Simulating Possible Worlds in Flora-2

Written by on November 12, 2018 in Flora-2, Knowledge Representation, Programming with 0 Comments

The idea of encountering different worlds with varying truths is an interesting one. It has deep connections to philosophy and logic. For a nice discussion, see this article.

Today, we are going to take advantage of Flora-2‘s module system to simulate possible worlds. Flora-2 allows us to dynamically associate any knowledge base (KB) with any module; when loading a KB, we can specify the module name to be associated with that KB (this approach is different from most conventional programming languages such as C++ and Java, where the namespace or package name is statically associated with the file). If module name is not specified, it is assumed to be the main module.

We can thus partition a huge knowledge base into manageable chunks and work with them as needed. This can facilitate efficient reasoning as well.

For our discussion, we are going to consider two possible worlds:

1) A child’s world, where all living beings are friendly with one another
2) An adult’s world, where discrimination exists

We also have some common knowledge that is shared by adults and children.

// Rangarajan Krishnamoorthy - 12/11/2018

// This KB contains world knowledge (common knowledge)
// ['G:/Flora-2/Examples/ModuleExample/Common-knowledge.flr'].

{Man, Woman} :: Human :: LivingBeing.
{Bird, Animal} :: LivingBeing.

{Lion, Tiger, Cat, Dog} :: Animal.
{Parrot, Pigeon} :: Bird.

// Instances of Birds
Parrot1 : Parrot.
Pigeon1 : Pigeon.

// Instances of Animals
Lion1 : Lion.
Tiger1 : Tiger.
Cat1 : Cat.
Dog1 : Dog.

// Men and Women
{Peter, Joe, Phyllis} : Man.
{Sylvia, Mary, Teresa} : Woman.

// Predicate must be true in all the worlds
Necessarily(?p) :- ?p@child, ?p@adult.

// Enough if the predicate is true is any one world
Possibly(?p) :- ?p@child; ?p@adult.

In the above, we define a hierarchy and various instances of classes that belong to the hierarchy. For instance,

Joe is a Man.
Mary is a Woman.
Dog1 is a specific Dog.

Let us now peek into the child world:

// Rangarajan Krishnamoorthy - 12/11/2018

// This should be loaded into a module called "child"
// ['G:/Flora-2/Examples/ModuleExample/World-of-Child.flr' >> child].


// World knowledge is assumed to be available in "main" module

// All living beings are friendly with one another
friendly(?x, ?y) :- {?x, ?y}:LivingBeing@main.

We see that according to the child, everyone is friendly with everyone else. No discrimination at all. What an ideal situation!

Notice how I have referenced the class LivingBeing defined in main module while defining the friendly predicate.

Now let us look at the adult world:

// Rangarajan Krishnamoorthy - 12/11/2018

// This should be loaded into a module called "adult"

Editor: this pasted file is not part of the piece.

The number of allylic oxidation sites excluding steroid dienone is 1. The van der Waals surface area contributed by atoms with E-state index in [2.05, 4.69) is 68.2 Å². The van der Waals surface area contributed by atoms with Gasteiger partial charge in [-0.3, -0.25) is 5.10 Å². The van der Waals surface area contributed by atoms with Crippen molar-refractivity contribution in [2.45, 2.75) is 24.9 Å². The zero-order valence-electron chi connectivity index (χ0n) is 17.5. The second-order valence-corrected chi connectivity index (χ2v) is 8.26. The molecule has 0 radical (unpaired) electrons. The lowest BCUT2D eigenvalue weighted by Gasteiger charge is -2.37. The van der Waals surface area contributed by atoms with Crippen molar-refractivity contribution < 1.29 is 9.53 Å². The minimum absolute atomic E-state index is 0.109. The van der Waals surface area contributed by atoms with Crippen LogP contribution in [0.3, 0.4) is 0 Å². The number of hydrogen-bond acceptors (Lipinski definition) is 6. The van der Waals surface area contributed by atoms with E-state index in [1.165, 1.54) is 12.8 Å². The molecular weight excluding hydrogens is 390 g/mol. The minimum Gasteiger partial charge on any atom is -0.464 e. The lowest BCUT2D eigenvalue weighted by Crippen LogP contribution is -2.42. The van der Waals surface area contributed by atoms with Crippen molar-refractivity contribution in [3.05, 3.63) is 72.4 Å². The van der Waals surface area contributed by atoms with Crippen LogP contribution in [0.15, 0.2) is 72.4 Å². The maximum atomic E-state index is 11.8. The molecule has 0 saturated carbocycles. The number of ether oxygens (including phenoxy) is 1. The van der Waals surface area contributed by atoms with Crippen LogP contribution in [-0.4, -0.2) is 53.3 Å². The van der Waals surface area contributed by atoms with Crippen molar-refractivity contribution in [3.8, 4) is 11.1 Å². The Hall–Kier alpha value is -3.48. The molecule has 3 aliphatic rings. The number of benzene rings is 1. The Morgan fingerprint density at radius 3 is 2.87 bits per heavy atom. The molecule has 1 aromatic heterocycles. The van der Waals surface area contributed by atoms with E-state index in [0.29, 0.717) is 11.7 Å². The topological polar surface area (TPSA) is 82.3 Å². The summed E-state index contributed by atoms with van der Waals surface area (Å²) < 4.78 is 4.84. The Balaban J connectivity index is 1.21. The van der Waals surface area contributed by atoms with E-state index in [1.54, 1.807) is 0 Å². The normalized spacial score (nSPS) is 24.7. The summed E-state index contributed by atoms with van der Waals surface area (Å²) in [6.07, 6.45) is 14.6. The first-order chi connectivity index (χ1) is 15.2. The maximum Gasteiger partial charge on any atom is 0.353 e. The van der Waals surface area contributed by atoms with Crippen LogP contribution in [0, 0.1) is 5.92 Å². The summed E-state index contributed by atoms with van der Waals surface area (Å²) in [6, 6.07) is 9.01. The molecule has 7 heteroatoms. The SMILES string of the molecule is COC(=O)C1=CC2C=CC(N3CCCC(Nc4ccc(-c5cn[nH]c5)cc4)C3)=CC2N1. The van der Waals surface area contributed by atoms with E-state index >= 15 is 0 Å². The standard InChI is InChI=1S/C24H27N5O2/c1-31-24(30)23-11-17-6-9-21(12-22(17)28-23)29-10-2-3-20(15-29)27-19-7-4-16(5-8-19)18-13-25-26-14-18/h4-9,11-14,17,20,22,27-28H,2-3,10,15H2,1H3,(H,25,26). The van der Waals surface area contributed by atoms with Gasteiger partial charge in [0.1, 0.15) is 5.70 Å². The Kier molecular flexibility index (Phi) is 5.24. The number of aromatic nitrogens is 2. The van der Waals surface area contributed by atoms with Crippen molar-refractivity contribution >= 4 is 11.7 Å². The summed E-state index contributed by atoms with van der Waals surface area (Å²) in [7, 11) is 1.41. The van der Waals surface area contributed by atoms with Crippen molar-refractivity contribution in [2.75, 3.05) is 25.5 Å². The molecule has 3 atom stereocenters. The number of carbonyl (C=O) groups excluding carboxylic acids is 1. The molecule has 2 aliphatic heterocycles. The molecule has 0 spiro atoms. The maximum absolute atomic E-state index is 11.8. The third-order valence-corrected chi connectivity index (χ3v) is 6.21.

// ['G:/Flora-2/Examples/ModuleExample/World-of-Adult.flr' >> adult].


// World knowledge is assumed to be available in "main" module

friendly(?x, ?y) :- ?x \in [Peter]@main, ?y \in [Joe, Mary, Teresa]@main.
friendly(?x, ?y) :- {?x, ?y}:Bird@main.

// "Friendship" is a bi-directional relationship. 
friendly(?x, ?y) :- friendly(?y, ?x).

In this world, all Birds are friendly with one another. Among Humans, the only set of friends are Peter, Joe, Mary, and Teresa. There are no other friends.

Let us check these possible worlds in Flora-2. First we have to load the different KBs into their respective modules:

Loading Modules

Loading Modules

If a module name is not specified while loading a KB, it is assumed to be main, the default module.

Let us pose a few queries based on these possible worlds. Look at the Child’s world first:

Querying Child's World

Querying Child’s World

Here is the adult’s world:

Querying Adult World

Querying Adult’s World

What this clearly demonstrates is that different truth conditions can prevail in different worlds. For example, Dog1 and Cat1 are friends in the world of the child, but not in the world of the adult!

Modal Operators

Modal logic includes two additional operators namely, Necessarily and Possibly. Something is necessarily true if and only if it is true in all possible worlds, and something is possibly true if and only if it is true in some possible world.

I have tried to model these operators thus:

// Predicate must be true in all the worlds
Necessarily(?p) :- ?p@child, ?p@adult.

// Enough if the predicate is true is any one world
Possibly(?p) :- ?p@child; ?p@adult.

These operators are defined as part of common knowledge.

Let us check these operators:

Modal Operators

Modal Operators

The operators seem to work as expected!

The module system of Flora-2 thus allows us to elegantly partition knowledge bases and use that idea to simulate varying truth conditions across different possible worlds. I think this is a very useful feature.

You can download the KB files here: Common-Knowledge.flrWorld-of-Adult.flrWorld-of-Child.flr.

That is it for today. Have a wonderful week ahead!

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